Google’s introduction of Chrome OS, its Linux-based operating system for netbooks, sparked no shortage of questions by reporters and bloggers. You can easily tick off a list of 20 questions and that wouldn’t begin to cover the minutiae and the what-ifs.
Long term: Will Chrome OS be a viable competitor to Microsoft Windows? Offered as an open-source platform, Chrome OS could have a better chance than Ubuntu, Red Hat or other Linux distributions vying to take share from Microsoft; open-source operating systems drive down computer costs.
Near-term: Will Google Chrome OS fork Linux in the same way Google’s Android has been accused of forking Java? That remains to be seen.
Ironically, perhaps one of the more surprising questions centered around the suggestion that Google is forking itself, or more to the point, that Chrome OS will chop off any legs Google was hoping its Android Linux-based mobile operating system would grow.
The point was raised in a research note by Yankee Group’s Joshua Martin, who said the emergence of Chrome OS could derail Android, which is currently only on two phones in the United States (G1 and the myTouch 3G coming in August) but is expected to appear in netbooks and other consumer devices in the future.
“Google… has divided its own customer base,” Martin wrote in a research note. “Now, Chrome OS will be for netbooks, and Android will simply be Google’s mobile platform–which is much less exciting. Consumers won’t get any additional value from owning multiple Google devices.”
The point was further mulled by Saul Hansell of The New York Times, who in a blog post added that Google delights in offering Web services, such as search, Gmail and other Google Apps. But, Hansell asked, is “Google squandering some of what may be the best brand yet created this century by positioning its operating system as cheaper than Windows?”
Differences of opinion on this matter abound. Enderle Group’s Rob Enderle believes an operating system should be free because it is a foundation for the applications and services that run on it. However, he acknowledged that the problem with “free” products is that they don’t get adequate funding for promotion and demand generation. Enderle told eWEEK:
“As we saw with the other Linux platforms the hardware manufacturers don’t promote them either and, in the end, folks don’t buy them. The current ecosystem survives on marketing co-op dollars and direct marketing spending from Microsoft and Intel. Granted, up until recently Microsoft’s marketing efforts were largely a money hole with little value but that has changed. For Google to succeed here they have to be able to maintain their image and drive demand for their products. Like most young technology, and virtually all open source pure play companies, Google doesn’t get marketing and their brand, opportunity and future are all suffering because of this. Someone has to pay for demand generation, and to protect and build brand equity, free right now isn’t doing that. “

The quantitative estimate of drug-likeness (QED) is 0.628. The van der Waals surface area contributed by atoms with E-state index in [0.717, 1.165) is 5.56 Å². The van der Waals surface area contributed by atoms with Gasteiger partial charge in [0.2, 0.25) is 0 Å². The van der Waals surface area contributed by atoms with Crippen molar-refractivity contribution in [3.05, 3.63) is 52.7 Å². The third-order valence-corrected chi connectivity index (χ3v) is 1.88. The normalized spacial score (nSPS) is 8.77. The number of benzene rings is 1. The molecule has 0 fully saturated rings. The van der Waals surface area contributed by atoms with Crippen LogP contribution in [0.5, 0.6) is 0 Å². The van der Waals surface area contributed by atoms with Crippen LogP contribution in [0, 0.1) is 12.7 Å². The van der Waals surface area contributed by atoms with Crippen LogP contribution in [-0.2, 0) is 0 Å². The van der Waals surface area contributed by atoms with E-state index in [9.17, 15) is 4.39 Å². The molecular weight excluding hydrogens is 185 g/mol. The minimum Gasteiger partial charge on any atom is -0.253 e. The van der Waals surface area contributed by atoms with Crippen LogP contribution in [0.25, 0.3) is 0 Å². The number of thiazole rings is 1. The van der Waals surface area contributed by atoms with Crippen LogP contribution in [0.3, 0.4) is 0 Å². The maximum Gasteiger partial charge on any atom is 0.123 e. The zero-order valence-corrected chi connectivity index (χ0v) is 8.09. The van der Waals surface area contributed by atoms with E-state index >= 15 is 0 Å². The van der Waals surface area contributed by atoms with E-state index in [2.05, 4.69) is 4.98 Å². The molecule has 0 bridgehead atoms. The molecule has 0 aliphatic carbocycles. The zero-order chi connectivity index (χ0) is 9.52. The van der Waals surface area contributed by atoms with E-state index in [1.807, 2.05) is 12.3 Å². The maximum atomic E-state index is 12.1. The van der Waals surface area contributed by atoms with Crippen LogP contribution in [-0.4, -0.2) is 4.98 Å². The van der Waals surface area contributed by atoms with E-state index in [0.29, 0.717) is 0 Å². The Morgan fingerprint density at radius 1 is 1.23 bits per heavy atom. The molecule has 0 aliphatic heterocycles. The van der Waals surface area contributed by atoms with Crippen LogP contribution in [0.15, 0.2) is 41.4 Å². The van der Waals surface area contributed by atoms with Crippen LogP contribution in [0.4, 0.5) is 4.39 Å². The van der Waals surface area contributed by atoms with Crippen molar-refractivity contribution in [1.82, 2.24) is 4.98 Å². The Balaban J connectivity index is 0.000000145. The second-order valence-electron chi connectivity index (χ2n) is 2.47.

Would You Pay for Google Web Services?
Enderle pointed to Apple as the model of a company that knows how to displace a dominant vendor (Microsoft Windows) and hold on to a monopoly (iPod). But let’s put this aside; the idea of Google co-founders Sergey Brin and Larry Page abandoning all manner of free Web services to sell consumer devices is an anathema.
Hansell also asked: What would happen if the company made the Google name worth paying extra for? Let’s suppose Google decides to charge for its Web services. We’ll leave search out of the question. Buffet tables runneth over in Mountain View, Calif., thanks to Google’s $20 billion in search advertising per year.
By introducing Chrome OS as open source, Google has willfully placed financial responsibilities for the software in the hands of netbook manufacturers, such as Acer, Adobe, Asus, Freescale, Hewlett-Packard, Lenovo, Qualcomm, Texas Instruments and Toshiba. Google has said these companies are working on building Chrome OS-based computers.
But what if Google began to charge for its Google Apps, not just the $50 per user, per year for the premium version, but even for the use of Gmail by Joe Consumer? Gmail has become invaluable to long-time users who have been using Gmail for five years and keep a wealth of data stored on Google’s geographically displaced servers.
What might Google reasonably expect to charge users? $3 per month? What about Google Apps such as Docs? Would Google charge pennies per file, or X dollars per gigabyte of storage for word processing, presentation and spreadsheets?
Bile brims in throats after reading such travesties. Does Google dare charge us for the things it offered us free for years? That breaks the contract, doesn’t it? Didn’t we, by logging into Google Accounts, agree to let Google serve us ads for the ability to use Web services? That was the deal implicit in us using Gmail, et al, right?
The problem with free is that if you offer Web services free from the start, no price point looks attractive thereafter. Consumers feel ill used, slighted and taken for a ride.
Even if consumers did agree to pay they would call for higher quality of service than Google currently provides and the company still regularly has outages that don’t discriminate between Google’s consumers and its paying customers.
No matter how important Google Web services have become to their users, Google is stuck with free. When you start with free and become really successful with it, you get stuck with free, as Dallas Mavericks owner and blogger Mark Cubannoted.
At what point does the burden of free get too large for even Google to bear?